Lisa @ Two Bears Farm said...

It would probably be more useful to teach them typing. But I am old school - and still hand write letters from time to time. My sons do the same. But they are young, so they print them.

A Cuban In London said...

We have had a similar situation here in the UK. I read a very good article in Intelligent Life a couple of years on the dying art of cursive hand-writing. It's not just the hand-writing but the act of writing by hand that will be lost if we don't keep cursive writing. A shame, really, as cursive writing beneficial side effects.

Good post.

Greetings from London.

Alice said...

I don't think that writing by hand will be a big issue in the future, but I do see the point about not being able to read original documents being a problem. However, I think most people could "decipher" cursive if they had to. I agree that it would make a good elective choice.

I took shorthand in high school the very last year they offered it. I never used it at all, but the class was fun:)

Theresa Milstein said...

Truth is all these mandatory tests mean that there's no time for cursive. And really, if we were putting into budgets what we should, all kids would be working on laptops or iPads by now. The only thing we need cursive for is a signature.

I work with kids who have special needs. Several of them have accommodations to use tablets. More need them but don't get them because of $. Others don't want them because they don't want to stand out. If everyone had them, they wouldn't feel so different.

And I have to say that it's archaic that these kids still use written drafts and then type. As a writer, I find that process laborious.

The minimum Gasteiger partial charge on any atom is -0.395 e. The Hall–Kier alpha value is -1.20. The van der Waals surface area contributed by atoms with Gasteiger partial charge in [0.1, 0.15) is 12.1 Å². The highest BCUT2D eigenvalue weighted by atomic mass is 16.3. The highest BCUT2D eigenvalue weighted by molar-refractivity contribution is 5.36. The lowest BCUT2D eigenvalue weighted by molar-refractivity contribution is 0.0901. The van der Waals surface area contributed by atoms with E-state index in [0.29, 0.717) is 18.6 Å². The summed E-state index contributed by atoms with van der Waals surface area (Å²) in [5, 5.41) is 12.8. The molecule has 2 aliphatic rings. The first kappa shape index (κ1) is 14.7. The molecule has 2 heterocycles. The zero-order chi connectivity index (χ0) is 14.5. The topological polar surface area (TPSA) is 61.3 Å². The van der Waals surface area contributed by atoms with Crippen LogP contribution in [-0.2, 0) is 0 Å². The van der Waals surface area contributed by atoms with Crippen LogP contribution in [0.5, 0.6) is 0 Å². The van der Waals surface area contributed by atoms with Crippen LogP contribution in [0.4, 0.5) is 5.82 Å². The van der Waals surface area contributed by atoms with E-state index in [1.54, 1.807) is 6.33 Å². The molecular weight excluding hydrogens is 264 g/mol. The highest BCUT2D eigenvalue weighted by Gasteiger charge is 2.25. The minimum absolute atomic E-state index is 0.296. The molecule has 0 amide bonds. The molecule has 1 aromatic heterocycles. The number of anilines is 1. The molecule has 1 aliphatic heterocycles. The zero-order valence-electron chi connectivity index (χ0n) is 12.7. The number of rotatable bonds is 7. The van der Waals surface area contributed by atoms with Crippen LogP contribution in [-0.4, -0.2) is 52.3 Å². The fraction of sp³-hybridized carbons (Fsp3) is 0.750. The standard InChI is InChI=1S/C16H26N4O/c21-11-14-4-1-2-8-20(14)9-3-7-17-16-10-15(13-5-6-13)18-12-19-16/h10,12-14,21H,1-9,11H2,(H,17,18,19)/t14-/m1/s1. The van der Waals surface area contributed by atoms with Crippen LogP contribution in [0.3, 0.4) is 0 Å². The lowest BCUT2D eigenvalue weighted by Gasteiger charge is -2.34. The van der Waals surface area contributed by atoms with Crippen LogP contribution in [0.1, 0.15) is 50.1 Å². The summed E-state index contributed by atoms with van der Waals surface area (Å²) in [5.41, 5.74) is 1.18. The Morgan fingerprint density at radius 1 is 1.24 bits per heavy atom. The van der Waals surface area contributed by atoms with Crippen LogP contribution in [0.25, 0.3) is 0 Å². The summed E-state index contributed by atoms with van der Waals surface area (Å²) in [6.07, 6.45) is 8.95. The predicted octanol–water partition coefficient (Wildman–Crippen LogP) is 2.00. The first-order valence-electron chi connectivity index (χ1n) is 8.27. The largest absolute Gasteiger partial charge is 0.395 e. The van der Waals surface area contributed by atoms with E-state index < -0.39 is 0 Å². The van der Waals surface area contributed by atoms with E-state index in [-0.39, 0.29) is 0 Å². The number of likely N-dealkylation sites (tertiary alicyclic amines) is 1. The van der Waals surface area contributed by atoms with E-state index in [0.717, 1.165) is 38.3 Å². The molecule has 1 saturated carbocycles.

I wonder what these beneficial side effects of handwriting are supposed to be. I type much faster than I write!

Momma Fargo said...

It's so weird we are having this discussion. Only----because I am old and whodathunk we would not write anymore. LOL. I am not sure they use it anymore and we have to evolve and change with the times, I guess.

Donna K. Weaver said...

I got my college degree in genealogy. One of the things we had to study was paleography. Oh, not a deep research, obviously, but we had to learn how to tell the idiosyncrasies of the writing through different centuries. It's fairly easy for me to read old documents, first because I already know cursive, but second because I've added additional information for time periods. Take away the cursive study and our kids won't be able to read the Declaration of Independence anymore. I think that's kind of sad.

messymimi said...

Learning cursive has been shown to make connections in the brain that are important -- i read an article about it last year, so i can't speak to it well enough from the little i remember. Some scientists were arguing that it is important, though.

It would be nice if they knew how, but i'm not sure they have time to teach it any more.

Pat Hatt said...